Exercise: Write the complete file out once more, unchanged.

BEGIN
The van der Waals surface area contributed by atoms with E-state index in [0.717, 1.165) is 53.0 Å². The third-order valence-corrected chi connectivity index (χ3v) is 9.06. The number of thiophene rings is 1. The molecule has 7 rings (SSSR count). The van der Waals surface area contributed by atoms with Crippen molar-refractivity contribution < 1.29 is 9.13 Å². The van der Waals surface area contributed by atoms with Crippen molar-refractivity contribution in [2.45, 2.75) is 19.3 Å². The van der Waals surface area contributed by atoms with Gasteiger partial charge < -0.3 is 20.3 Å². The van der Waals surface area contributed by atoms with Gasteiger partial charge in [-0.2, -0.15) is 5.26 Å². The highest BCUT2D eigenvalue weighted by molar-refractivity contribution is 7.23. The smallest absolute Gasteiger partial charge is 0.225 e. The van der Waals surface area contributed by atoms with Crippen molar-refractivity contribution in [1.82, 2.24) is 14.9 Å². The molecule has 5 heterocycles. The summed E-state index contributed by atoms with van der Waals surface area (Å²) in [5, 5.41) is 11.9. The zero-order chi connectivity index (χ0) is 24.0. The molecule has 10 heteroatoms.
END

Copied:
The van der Waals surface area contributed by atoms with E-state index in [0.717, 1.165) is 53.0 Å². The third-order valence-corrected chi connectivity index (χ3v) is 9.06. The number of thiophene rings is 1. The molecule has 7 rings (SSSR count). The van der Waals surface area contributed by atoms with Crippen molar-refractivity contribution < 1.29 is 9.13 Å². The van der Waals surface area contributed by atoms with Crippen molar-refractivity contribution in [2.45, 2.75) is 19.3 Å². The van der Waals surface area contributed by atoms with Gasteiger partial charge < -0.3 is 20.3 Å². The van der Waals surface area contributed by atoms with Gasteiger partial charge in [-0.2, -0.15) is 5.26 Å². The highest BCUT2D eigenvalue weighted by molar-refractivity contribution is 7.23. The smallest absolute Gasteiger partial charge is 0.225 e. The van der Waals surface area contributed by atoms with Crippen molar-refractivity contribution in [1.82, 2.24) is 14.9 Å². The molecule has 5 heterocycles. The summed E-state index contributed by atoms with van der Waals surface area (Å²) in [5, 5.41) is 11.9. The zero-order chi connectivity index (χ0) is 24.0. The molecule has 10 heteroatoms.